french tenses explained

Sliced, Diced and Explained Concisely: French Tenses, Summed Up

Stay calm.

It’s not as bad as it looks, I swear.

Really, I can explain everything!

At first glance, French tenses may seem senseless and horrifying.

But it’s important not to freak out, and to take your learning one bite at a time.

You can’t cram all those conjugations overnight.

Still, it can be helpful to understand why you’re learning them in the first place.

Looking at how the different tenses are actually used can help give meaning to your learning, and save you from feeling lightheaded every time you see a verb table.

So that’s what we’re going to do here.

We’re going to take a calm, rational and complete look at all the tenses, right now.

Deep breath.

The French language actually has over 20 tenses (including composite tenses and moods), and most of them were still taught in schools at least until the early 1970s (though some of them hadn’t been used for many decades even by then).

Today we most frequently use about 12 different verb tenses in French, and in this article I’ll explain those tenses to help you out with your written and spoken French.

Due to the fact that French literature as late as the 18th and 19th centuries still contains some of those less common tenses, I’ll include some of them here as well.

Today you’ll get a broad but simplified insight into the French language. I’ll lay out each these tenses in categories, giving you an easy example of each form in each circumstance.

Since this can get quite complicated for the uninitiated, I’m going to cut it all up in manageable pieces for you, starting with verb forms.

Getting to Know the French Verb Forms

First off, verb forms are separated into six categories. Each of those categories may be conjugated in different tenses.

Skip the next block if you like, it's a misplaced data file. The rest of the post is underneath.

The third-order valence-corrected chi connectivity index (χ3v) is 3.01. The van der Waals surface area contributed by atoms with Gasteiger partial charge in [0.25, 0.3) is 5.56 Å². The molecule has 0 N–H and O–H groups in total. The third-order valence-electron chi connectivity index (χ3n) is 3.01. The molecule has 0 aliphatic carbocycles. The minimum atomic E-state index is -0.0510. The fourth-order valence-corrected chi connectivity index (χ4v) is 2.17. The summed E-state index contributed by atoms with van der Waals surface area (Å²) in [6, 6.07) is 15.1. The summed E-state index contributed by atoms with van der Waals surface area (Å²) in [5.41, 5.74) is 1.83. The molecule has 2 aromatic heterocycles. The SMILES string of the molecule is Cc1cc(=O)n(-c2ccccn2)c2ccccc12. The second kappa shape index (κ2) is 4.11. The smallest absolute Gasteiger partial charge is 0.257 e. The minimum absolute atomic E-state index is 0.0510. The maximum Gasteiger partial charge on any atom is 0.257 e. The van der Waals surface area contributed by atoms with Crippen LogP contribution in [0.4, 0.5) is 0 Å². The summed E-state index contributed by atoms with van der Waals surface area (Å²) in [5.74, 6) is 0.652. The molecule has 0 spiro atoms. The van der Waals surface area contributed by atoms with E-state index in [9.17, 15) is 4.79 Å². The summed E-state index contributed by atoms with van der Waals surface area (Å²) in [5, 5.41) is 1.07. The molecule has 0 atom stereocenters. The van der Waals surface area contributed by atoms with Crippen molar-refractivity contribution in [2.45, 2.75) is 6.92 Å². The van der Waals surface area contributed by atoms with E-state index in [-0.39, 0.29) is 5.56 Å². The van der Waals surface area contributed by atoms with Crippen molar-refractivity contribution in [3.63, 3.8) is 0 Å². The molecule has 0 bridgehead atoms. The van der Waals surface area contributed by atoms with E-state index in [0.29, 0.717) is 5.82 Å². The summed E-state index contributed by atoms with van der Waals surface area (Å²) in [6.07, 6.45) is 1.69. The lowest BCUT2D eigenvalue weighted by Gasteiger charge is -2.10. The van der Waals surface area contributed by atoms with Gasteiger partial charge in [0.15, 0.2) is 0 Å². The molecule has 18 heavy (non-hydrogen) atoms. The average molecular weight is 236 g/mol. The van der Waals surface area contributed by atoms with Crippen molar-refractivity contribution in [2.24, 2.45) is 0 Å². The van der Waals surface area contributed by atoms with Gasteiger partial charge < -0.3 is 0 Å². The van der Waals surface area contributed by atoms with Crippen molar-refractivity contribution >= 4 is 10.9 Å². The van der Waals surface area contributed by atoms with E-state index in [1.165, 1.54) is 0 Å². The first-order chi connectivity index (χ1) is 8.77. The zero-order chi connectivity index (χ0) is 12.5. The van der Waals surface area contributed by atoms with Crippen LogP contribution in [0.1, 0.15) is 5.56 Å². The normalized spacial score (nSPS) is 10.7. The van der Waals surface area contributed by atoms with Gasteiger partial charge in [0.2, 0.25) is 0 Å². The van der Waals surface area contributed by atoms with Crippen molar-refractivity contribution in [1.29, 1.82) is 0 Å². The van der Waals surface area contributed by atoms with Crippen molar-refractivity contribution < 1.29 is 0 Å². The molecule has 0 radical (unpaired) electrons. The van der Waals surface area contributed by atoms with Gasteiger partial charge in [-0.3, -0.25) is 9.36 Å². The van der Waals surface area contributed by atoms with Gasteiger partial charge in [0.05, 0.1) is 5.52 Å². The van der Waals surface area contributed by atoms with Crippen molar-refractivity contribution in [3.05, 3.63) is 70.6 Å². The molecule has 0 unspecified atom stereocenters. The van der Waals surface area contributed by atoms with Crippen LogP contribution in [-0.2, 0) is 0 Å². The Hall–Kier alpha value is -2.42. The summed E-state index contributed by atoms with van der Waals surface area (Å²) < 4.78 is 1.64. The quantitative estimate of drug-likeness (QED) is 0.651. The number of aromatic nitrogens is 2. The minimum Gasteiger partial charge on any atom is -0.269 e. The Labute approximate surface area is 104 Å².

The categories are:

1. L’indicatif (indicative), which includes the most common tenses used to express oneself in everyday spoken and written French.

2. Le conditionnel (conditional), which is used when a “condition” is implied.

3. Le subjonctif (subjunctive), which is used to express emotion/judgment and is usually contained in a subordinate clause introduced by que (that/which).

4. L’impératif (imperative), which is used to express a command.

5. L’infinitif (infinitive), which is just the bare tense of the verb, unconjugated.

6. Le participe présent (present participle), which is just the equivalent of the English “ing” form.

Now, I’ll tell you right away that I’m not going to overwhelm you with a bunch of conjugated verbs.

Instead, I’ll be focusing on how these forms are used in each of their tenses.

But first, let’s take a closer look what these verb forms are all about.

This may seem like a lot, but just hang tight. It’ll all make more sense when we get to the examples.

Tenses of the Indicatif 

The indicatif form is composed of the following:

  • One present form.
  • Five past forms, which are imparfait (imperfect), passé composé (compound past), passé simple (simple past), plus-que-parfait (pluperfect) and passé antérieur (anterior past).
  • Two future forms, which are futur (future) and futur antérieur (future anterior).

Tenses of the Conditionnel 

The conditionnel contains only three tenses:

  • One present form.
  • First past form, or passé première forme.
  • Second past form, or passé deuxième forme.

Tenses of the Subjonctif 

The subjonctif contains four tenses and one has not been in use in spoken French for a very long time (but you can still find it in older literature):

  • One present form.
  • Three past forms, which are the imparfait (imperfect), passé (past) and plus-que-parfait (pluperfect). This last one is rarely used in contemporary French.

Tenses of the Impératif 

The impératif has only two forms:

  • One present form.
  • One past form.

Tenses of the Infinitif 

Only two simple forms here as well:

  • One present form.
  • One past form.

To keep things (relatively) simple, we’ll stick to the present forms of these last two in this post.

Bite-sized Pieces: When to Use Each Verb Form

When to Use the Indicatif  Tenses